A peek into our collections, one object at a time

Hey, Little Fella!

July 23, 2018
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shark held in hand
Dwarf Lantern Shark. Chip Clark, Smithsonian

The dwarf lantern shark (Etmopterus perryi) is the smallest shark, and it can fit in a human hand. Dark brown with black markings, it has large, elongated eyes that allow it to see in almost complete darkness in its habitat deep in the ocean.

Little is known about the mysterious dwarf lantern shark. It has only been spotted a few times off the northern tip of South America at depths between 283–439 meters (928–1,440 feet). The specimen pictured here was discovered in the Caribbean Sea off the coast of Colombia in 1985 at a depth of 290 meters (950 feet).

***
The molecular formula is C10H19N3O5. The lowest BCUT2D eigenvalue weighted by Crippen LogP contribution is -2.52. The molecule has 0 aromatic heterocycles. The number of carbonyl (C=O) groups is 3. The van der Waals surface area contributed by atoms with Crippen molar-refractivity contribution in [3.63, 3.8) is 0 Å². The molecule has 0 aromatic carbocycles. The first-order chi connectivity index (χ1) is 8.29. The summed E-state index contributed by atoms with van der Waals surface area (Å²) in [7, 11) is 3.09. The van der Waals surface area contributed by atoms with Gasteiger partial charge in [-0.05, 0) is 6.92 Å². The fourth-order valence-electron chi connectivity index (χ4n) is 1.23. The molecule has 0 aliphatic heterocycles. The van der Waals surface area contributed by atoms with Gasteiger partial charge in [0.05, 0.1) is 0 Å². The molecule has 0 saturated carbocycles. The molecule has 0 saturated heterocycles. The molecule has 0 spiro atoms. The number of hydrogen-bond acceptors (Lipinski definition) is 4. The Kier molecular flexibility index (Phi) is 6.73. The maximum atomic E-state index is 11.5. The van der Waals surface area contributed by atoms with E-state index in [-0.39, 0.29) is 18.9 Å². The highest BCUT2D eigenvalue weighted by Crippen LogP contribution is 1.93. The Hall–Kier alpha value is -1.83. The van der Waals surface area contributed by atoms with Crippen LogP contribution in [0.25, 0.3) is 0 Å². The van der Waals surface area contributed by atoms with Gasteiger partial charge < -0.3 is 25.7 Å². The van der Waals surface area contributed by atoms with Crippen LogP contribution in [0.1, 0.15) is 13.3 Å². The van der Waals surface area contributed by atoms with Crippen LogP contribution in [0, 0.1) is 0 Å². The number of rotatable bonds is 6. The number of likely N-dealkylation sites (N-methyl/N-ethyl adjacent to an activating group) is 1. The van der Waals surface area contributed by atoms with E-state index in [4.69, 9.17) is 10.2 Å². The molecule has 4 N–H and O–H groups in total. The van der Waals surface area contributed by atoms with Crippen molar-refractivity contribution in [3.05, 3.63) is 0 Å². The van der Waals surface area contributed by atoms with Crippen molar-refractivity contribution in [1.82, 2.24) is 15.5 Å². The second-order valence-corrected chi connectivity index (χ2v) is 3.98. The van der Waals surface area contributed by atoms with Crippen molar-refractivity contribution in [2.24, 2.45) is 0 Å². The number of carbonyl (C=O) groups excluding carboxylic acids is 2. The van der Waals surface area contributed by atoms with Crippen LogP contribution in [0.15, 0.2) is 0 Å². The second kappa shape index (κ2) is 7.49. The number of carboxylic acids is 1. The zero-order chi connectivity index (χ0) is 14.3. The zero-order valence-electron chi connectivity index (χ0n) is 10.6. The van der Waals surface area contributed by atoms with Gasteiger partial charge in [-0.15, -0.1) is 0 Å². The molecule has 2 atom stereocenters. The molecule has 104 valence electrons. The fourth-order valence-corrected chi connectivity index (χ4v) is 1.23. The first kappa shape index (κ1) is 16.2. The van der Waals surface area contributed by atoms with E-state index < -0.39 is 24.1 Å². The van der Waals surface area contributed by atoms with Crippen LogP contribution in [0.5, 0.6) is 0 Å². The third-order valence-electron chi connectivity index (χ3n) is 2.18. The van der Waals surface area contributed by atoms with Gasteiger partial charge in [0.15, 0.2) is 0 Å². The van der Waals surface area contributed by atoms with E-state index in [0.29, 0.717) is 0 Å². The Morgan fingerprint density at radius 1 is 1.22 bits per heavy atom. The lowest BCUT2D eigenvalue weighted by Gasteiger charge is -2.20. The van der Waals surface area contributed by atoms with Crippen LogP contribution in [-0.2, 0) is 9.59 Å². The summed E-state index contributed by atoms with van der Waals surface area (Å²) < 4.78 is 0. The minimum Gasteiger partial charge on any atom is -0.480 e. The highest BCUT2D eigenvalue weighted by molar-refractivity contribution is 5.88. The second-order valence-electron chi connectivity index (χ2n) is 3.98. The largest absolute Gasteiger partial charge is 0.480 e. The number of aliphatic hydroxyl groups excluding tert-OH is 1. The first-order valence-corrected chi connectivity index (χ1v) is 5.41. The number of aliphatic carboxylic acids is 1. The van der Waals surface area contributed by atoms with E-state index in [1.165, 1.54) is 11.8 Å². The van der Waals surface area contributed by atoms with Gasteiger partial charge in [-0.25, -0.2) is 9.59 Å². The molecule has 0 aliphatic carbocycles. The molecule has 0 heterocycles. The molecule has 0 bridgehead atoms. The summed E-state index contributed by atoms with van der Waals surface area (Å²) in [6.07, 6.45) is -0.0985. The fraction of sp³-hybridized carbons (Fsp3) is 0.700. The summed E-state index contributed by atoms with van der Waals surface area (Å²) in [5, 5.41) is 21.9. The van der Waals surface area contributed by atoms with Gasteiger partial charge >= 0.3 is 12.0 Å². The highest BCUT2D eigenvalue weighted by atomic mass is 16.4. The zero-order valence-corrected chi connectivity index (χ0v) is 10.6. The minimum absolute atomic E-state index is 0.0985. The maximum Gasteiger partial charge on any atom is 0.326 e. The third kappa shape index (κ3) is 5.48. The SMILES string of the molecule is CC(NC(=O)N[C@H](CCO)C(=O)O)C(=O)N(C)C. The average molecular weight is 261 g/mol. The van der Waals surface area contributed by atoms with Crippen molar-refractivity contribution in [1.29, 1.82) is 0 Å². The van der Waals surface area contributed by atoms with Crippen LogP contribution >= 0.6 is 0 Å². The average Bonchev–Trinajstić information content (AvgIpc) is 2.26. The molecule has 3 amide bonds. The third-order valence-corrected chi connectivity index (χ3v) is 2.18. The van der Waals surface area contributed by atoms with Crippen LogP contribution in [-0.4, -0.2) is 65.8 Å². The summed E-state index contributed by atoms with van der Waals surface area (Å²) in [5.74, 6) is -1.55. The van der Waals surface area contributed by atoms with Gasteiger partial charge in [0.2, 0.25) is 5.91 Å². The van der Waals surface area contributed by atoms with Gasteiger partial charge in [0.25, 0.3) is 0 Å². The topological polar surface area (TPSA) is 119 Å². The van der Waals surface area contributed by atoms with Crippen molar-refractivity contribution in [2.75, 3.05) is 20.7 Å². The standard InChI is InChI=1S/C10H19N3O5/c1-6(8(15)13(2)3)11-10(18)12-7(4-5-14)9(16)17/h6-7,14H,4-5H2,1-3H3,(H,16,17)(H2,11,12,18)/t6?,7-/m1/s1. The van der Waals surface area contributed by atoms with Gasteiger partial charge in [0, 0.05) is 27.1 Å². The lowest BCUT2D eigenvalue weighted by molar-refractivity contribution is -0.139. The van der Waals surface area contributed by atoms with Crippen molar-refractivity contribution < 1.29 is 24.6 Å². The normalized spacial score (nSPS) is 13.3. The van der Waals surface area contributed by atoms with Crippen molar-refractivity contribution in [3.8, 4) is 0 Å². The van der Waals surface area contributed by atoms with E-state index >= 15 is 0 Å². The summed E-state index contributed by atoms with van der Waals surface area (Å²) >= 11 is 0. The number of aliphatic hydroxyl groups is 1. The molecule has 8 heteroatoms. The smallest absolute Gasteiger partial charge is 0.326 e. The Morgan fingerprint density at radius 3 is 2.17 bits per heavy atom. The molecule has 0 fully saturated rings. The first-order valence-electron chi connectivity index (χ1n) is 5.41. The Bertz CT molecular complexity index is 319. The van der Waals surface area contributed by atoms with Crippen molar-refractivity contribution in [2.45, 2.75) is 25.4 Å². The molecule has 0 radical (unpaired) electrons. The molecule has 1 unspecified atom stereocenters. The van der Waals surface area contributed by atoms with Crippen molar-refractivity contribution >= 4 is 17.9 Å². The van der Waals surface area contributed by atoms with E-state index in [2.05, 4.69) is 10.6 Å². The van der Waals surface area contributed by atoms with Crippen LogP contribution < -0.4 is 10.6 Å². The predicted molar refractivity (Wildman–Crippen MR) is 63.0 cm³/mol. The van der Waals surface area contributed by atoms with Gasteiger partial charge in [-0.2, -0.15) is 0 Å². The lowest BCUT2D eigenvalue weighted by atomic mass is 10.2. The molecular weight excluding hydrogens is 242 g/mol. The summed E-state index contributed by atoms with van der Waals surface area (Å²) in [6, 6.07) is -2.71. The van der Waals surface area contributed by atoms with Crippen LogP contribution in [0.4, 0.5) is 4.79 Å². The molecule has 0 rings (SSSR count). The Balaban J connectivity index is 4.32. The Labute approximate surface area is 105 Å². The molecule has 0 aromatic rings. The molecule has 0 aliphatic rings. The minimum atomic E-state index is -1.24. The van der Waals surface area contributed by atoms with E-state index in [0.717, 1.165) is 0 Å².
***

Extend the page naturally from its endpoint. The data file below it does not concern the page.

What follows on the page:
Like other lantern sharks, the dwarf lantern shark has light-emitting organs called photophores along its belly and fins. The illuminated belly blends in with beams of sunlight that filter into the ocean.

Read about other unusual sharks such as goblin and ghost sharks and learn about sharks’ anatomy, biology and conservation at the National Museum of Natural History’s Ocean Portal.